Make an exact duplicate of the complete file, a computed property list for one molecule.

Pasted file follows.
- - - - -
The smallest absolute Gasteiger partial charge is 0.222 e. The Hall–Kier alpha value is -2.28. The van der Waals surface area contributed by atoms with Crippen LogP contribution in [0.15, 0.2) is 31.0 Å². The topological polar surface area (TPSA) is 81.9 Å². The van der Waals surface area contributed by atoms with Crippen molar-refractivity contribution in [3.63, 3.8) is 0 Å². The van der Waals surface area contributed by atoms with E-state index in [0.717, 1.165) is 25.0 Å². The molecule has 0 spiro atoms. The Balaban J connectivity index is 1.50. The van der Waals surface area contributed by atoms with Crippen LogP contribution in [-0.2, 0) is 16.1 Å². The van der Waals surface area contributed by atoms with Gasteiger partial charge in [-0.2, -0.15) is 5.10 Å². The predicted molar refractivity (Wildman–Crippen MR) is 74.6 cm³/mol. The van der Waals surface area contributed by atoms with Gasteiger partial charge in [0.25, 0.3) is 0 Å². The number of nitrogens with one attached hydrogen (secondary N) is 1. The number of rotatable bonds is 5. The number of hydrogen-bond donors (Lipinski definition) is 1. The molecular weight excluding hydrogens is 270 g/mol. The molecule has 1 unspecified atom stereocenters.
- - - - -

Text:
The smallest absolute Gasteiger partial charge is 0.222 e. The Hall–Kier alpha value is -2.28. The van der Waals surface area contributed by atoms with Crippen LogP contribution in [0.15, 0.2) is 31.0 Å². The topological polar surface area (TPSA) is 81.9 Å². The van der Waals surface area contributed by atoms with Crippen molar-refractivity contribution in [3.63, 3.8) is 0 Å². The van der Waals surface area contributed by atoms with E-state index in [0.717, 1.165) is 25.0 Å². The molecule has 0 spiro atoms. The Balaban J connectivity index is 1.50. The van der Waals surface area contributed by atoms with Crippen LogP contribution in [-0.2, 0) is 16.1 Å². The van der Waals surface area contributed by atoms with Gasteiger partial charge in [-0.2, -0.15) is 5.10 Å². The predicted molar refractivity (Wildman–Crippen MR) is 74.6 cm³/mol. The van der Waals surface area contributed by atoms with Gasteiger partial charge in [0.25, 0.3) is 0 Å². The number of nitrogens with one attached hydrogen (secondary N) is 1. The number of rotatable bonds is 5. The number of hydrogen-bond donors (Lipinski definition) is 1. The molecular weight excluding hydrogens is 270 g/mol. The molecule has 1 unspecified atom stereocenters.